Tel Hazor's location is unique; situated west of the mountains of Upper Galilee and east of the Golan Heights.
Nearby is the Hula Valley with rich soil and water from the Hazor Stream. In ancient times, the most important routes passed by Hazor. One road connected the Land of Israel to Babylon and another led to Phoenicia (today’s modern Lebanon).
In the Scriptures, Hazor was regarded as one of the most important cities of the Land.
"The head of all those kingdoms" (Joshua 11:10)
The king of Hazor's word carried weight with the other kings of the Canaanite city and he had authority to call them together for battle.
The Book of Joshua 11 tells us:
"And it came to pass, when Jabin king of Hazor heard these things, that he sent to Jobab king of Madon, to the king of Shimron, to the king of Achshaph, and to the kings who were from the north, in the mountains, in the plain south of Chinnereth, in the lowland, and in the heights of Dor on the west, to the Canaanites in the east and in the west, the Amorite, the Hittite, the Perizzite, the Jebusite in the mountains, and the Hivite below Hermon in the land of Mizpah.
So they went out, they and all their armies with them, as many people as the sand that is on the seashore in multitude, with very many horses and chariots. And when all these kings had met together, they came and camped together at the waters of Merom to fight against Israel" (Joshua 11:1-5).
Perhaps Joshua understood the special position of the king of Hazor as he decided to assault the city.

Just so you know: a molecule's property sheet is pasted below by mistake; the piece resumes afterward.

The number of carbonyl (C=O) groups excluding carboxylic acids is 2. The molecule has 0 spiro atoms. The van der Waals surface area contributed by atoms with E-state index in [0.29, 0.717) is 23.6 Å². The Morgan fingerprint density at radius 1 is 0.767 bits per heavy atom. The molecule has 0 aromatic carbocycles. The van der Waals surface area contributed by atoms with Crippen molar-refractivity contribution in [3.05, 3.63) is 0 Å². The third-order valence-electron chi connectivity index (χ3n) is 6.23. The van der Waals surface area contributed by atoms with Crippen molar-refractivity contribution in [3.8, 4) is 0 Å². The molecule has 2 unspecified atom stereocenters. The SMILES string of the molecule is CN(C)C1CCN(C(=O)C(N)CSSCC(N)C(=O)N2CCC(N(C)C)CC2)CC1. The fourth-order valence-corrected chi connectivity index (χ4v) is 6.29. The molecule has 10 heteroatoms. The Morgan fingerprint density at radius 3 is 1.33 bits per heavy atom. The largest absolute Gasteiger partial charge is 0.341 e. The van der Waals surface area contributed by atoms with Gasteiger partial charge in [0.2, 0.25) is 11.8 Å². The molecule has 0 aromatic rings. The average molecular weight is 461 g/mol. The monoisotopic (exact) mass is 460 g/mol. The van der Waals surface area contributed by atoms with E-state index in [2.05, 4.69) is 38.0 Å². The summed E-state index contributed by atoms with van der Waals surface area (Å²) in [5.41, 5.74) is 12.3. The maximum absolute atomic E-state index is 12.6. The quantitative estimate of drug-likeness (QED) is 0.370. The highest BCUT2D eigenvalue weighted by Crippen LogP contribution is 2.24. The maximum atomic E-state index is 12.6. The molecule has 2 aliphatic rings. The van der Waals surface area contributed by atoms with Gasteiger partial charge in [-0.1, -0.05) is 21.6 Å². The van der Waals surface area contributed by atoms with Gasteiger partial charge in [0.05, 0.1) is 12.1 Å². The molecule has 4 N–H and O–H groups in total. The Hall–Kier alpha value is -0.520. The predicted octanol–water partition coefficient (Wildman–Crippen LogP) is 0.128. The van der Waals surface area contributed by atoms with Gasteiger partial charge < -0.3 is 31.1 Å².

"Joshua turned back at that time and took Hazor, and struck its king with the sword; for Hazor was formerly the head of all those kingdoms. And they struck all the people who were in it with the edge of the sword, utterly destroying them. There was none left breathing. Then he burned Hazor with fire" (Joshua 11:10-11).
After the destruction of the city, it was abandoned for 150 years.
The authority of the king of Hazor continued to be recognized and later, the Scriptures referred to the "king of Canaan, who reigned in Hazor" (Judges 4:1).
The city was resettled in the times of Judges during 11th century BC, but this period is poor in material culture so little is known.
During the height of King Solomon's reign, he expanded and fortified the cities located along the ancient trade routes and it was the most prosperous time of Hazor’s history.
"And this is the reason for the labor force which King Solomon raised: to build the house of the Lord, his own house, the Millo, the wall of Jerusalem, Hazor, Megiddo, and Gezer" (1 Kings 9:15).
The end came for Hazor, as well as many other cities in the Northern Kingdom of Israel, when the Assyrian Army invaded the Land led by King Tiglath Pileser III in 732 BC.
"In the days of Pekah king of Israel, Tiglath -Pileser, king of Assyria came and took Ijon, Abel Beth Maaca, Janoah, Kedesh, Hazor, Gilead and Galilee, all the Land of Naphtali; and he carried them captive to Assyria" (2 Kings 15:29).
The last mention of Hazor is in the Book of Maccabees (11:67) which records the war between the Maccabees' leader, Jonathan, and the Greek military leader, Demetrius, that took place in the "plain of Hazor" (147 BC).
The history of Hazor clearly shows how the warnings of the prophets of the Bible came true. One of the four major prophets, Isaiah, predicted the destruction of the Kingdom of Israel.